Julius Streicher (12 February 1885 – 16 October 1946) was a prominent member of the Nazi Party. He was the founder and publisher of the semi-pornographic and virulently antisemitic newspaper Der Stürmer, which became a central element of the Nazi propaganda machine. His publishing firm also released three antisemitic books for children, including the 1938 Der Giftpilz (translated into English as The Toadstool or The Poisonous Mushroom), one of the most widespread pieces of propaganda, which warned about the supposed dangers Jews posed by using the metaphor of an attractive yet deadly mushroom. The publishing firm was financially very successful and made Streicher a multi-millionaire.After falling out with Hermann Göring in 1939, Streicher was declared unfit for leadership by a Nazi Party Court and stripped of his party posts, although he continued to publish Der Stürmer, which was not an official publication of the Nazi Party.At the end of the war, Streicher was convicted of crimes against humanity in the Nuremberg trials and was executed.

Karl Leopold von Möller

Karl von Möller (born October 11, 1876, Vienna, died February 21, 1943) was an officer, journalist, author and politician from Banat. He was an enthusiastic supporter of Hitler's National Socialism, and in 1932 he published the antisemitic newspaper "Der Stürmer" in Timişoara, an imitation of the German Nazi publication. He was married to Margaret Jung, with whom he had two children.

List of Légion d'honneur recipients by name (S)

The following is a list of some notable Légion d'honneur recipients by name. The Légion d'honneur is the highest order of France. A complete, chronological list of the members of the Legion of Honour nominated from the very first ceremony in 1803 to now does not exist. The number is estimated at one million including about 3,000 Grand Cross.

Satyajit Ray, film director, India

Sakip Sabanci

Pari Saberi (1932–), Iranian drama and theatre director, awarded this in 2004.

Anthony Sadler, together with his friends Spencer Stone and Alek Skarlatos (see Stone's entry for more)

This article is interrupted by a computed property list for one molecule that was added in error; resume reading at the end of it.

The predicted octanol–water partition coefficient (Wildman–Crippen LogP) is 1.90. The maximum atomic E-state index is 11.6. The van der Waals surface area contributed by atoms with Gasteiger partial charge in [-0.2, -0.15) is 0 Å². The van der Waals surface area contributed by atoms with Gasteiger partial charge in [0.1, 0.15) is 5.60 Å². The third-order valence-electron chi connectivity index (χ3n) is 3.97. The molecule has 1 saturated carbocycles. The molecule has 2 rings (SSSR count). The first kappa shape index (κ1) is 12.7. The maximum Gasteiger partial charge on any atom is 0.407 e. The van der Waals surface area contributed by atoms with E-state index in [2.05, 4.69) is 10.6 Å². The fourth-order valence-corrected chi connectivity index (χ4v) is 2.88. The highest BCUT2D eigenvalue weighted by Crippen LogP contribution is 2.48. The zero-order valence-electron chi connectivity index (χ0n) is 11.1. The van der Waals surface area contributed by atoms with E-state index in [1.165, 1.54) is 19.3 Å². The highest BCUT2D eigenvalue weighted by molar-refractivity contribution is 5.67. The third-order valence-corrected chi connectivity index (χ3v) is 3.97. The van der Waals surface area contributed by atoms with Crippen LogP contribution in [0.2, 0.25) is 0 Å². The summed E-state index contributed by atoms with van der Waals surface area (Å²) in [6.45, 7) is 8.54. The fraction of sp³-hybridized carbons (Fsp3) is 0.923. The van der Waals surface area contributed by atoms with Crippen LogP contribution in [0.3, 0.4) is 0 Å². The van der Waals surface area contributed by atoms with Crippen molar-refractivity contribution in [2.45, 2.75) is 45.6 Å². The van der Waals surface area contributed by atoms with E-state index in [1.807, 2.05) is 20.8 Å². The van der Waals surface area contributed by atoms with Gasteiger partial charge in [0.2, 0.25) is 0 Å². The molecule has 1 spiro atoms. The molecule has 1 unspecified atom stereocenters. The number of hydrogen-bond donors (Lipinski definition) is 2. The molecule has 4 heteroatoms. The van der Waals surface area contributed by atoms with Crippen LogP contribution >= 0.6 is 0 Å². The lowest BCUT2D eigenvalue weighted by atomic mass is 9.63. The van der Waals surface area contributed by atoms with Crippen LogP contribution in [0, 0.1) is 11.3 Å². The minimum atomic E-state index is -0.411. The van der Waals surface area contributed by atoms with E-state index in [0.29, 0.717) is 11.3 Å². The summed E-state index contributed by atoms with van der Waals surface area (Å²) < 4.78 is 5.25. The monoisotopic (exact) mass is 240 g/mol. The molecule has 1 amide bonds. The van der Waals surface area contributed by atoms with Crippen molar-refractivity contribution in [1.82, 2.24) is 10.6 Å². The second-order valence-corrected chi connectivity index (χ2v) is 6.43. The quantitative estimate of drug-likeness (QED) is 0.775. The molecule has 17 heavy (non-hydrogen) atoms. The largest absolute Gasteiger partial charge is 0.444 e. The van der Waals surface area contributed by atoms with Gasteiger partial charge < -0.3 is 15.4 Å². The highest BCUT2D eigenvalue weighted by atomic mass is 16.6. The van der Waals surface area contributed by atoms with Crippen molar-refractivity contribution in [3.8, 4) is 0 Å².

Marcelo Sánchez Sorondo

Eustachy Erazm Sanguszko

Louis Santi (?–abt 1925), awarded Croix de Guerra, awarded the rank of Chevalier of the Ordre National du Mérite, and the Médaille de la

Eran Sachs

Karine Saporta

Nicolas Sarkozy

Jalal Sattari, Iranian Iranologist, mythologist, writer and translator.

Jérôme Savary

Adolphe Sax

Levon Sayan

Paolo Scaroni

Ary Scheffer

Anne Cécile Schmitt 1917–2011, awarded for actions in World War Two.

Guillaume Schnaebelé (1831–1900), awarded 1870/1 for his service in the Franco-Prussian War, he is better known for the Schnaebelé incident (1877)

Dominique Schnapper

Eugène Schneider

Pierre Schneiter

Norman Schwarzkopf, Jr. (1934–2012), retired United States Army General who, while he served as Commander-in-Chief (now known as "Combatant Commander") of U.S. Central Command, was commander of the Coalition Forces in the Gulf War of 1991.

Martin Scorsese

Herbert Scott R. N., Coxswain of an L.C.A delivering 47 Commando to Gold Beach Normandy 1944.

Horace François Bastien Sébastiani de La Porta

Marc Seguin (1786–1875), French inventor and entrepreneur, invented the tubular steam engine and brought suspension bridges to continental Europe; awarded in 1836.

Philippe Paul, comte de Ségur

John F. R. Seitz

Monique Sené, French, nuclear physicist.

Edgar Sengier

Mohammad-Ali Sepanlou (1941–), Iranian writer and literary figure.

Andrzej Seweryn

Shah Rukh Khan

Ravi Shankar, India

Ali-Akbar Siassi, Iranian intellectual, psychologist and politician during the 1930s and 1960s, serving as the country's Foreign Minister, Minister of Education, Chancellor of University of Tehran, and Minister of State without portfolio.

Henryk Siemiradzki

Henryk Sienkiewicz

Władysław Sikorski

Rodrigo Augusto da Silva, Brazilian foreign minister and Senator in 1889, Grand Cross.

Kumar de Silva, Sri Lanka

Franklin Simon (1865–1934), honored for doing more to put American women in French styles.

Paul-Louis Simond (1858–1947), French biologist who discovered the transmission of the bubonic plague through rat fleas.

Jules Herman Sitrick, single-handedly captured 21 German soldiers during WWII.

Alek Skarlatos together with his friends Spencer Stone and Anthony Sadler (see Stone's entry for more)

Albert Skorupa (1919–?), World War II veteran who served as an engineer. Honored alongside 99 other World War II veterans, as part of the commemoration of the 60th anniversary of D-Day(Battle of Normandy).

Jan Zygmunt Skrzynecki

Edward David Smout

Jan Smuts

Thomas D'Oyly Snow

Nelson Socorro, Venezuelan attorney, politician

Jacob Söderman

Michał Sokolnicki (1760–1816), Polish general